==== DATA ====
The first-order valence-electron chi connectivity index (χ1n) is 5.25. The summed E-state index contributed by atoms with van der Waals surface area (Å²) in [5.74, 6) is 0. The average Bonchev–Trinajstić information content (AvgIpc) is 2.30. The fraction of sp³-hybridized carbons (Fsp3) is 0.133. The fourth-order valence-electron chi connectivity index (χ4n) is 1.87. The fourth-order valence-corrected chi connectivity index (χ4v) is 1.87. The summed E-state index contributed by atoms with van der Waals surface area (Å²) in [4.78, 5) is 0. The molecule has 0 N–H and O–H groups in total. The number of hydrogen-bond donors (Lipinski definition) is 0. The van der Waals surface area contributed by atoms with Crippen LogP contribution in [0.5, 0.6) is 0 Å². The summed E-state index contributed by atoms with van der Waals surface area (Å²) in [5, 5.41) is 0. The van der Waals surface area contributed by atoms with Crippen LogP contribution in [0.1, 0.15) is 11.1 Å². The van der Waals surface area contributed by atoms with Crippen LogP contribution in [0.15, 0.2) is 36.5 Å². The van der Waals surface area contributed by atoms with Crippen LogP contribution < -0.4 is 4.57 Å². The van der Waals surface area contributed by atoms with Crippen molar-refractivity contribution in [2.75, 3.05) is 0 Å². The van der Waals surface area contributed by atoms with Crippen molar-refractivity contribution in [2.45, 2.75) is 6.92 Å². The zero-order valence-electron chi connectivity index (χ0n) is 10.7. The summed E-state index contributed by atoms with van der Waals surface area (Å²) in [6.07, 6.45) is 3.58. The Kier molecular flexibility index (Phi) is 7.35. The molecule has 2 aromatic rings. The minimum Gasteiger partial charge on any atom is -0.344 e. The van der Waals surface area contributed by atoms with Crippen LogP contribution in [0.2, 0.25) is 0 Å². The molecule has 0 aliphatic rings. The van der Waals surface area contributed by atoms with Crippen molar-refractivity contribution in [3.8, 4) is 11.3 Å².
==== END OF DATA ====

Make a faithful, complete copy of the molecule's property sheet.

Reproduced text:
The first-order valence-electron chi connectivity index (χ1n) is 5.25. The summed E-state index contributed by atoms with van der Waals surface area (Å²) in [5.74, 6) is 0. The average Bonchev–Trinajstić information content (AvgIpc) is 2.30. The fraction of sp³-hybridized carbons (Fsp3) is 0.133. The fourth-order valence-electron chi connectivity index (χ4n) is 1.87. The fourth-order valence-corrected chi connectivity index (χ4v) is 1.87. The summed E-state index contributed by atoms with van der Waals surface area (Å²) in [4.78, 5) is 0. The molecule has 0 N–H and O–H groups in total. The number of hydrogen-bond donors (Lipinski definition) is 0. The van der Waals surface area contributed by atoms with Crippen LogP contribution in [0.5, 0.6) is 0 Å². The summed E-state index contributed by atoms with van der Waals surface area (Å²) in [5, 5.41) is 0. The van der Waals surface area contributed by atoms with Crippen LogP contribution in [0.1, 0.15) is 11.1 Å². The van der Waals surface area contributed by atoms with Crippen LogP contribution in [0.15, 0.2) is 36.5 Å². The van der Waals surface area contributed by atoms with Crippen LogP contribution < -0.4 is 4.57 Å². The van der Waals surface area contributed by atoms with Crippen molar-refractivity contribution in [2.75, 3.05) is 0 Å². The van der Waals surface area contributed by atoms with Crippen molar-refractivity contribution in [2.45, 2.75) is 6.92 Å². The zero-order valence-electron chi connectivity index (χ0n) is 10.7. The summed E-state index contributed by atoms with van der Waals surface area (Å²) in [6.07, 6.45) is 3.58. The Kier molecular flexibility index (Phi) is 7.35. The molecule has 2 aromatic rings. The minimum Gasteiger partial charge on any atom is -0.344 e. The van der Waals surface area contributed by atoms with Crippen LogP contribution in [0.2, 0.25) is 0 Å². The molecule has 0 aliphatic rings. The van der Waals surface area contributed by atoms with Crippen molar-refractivity contribution in [3.8, 4) is 11.3 Å².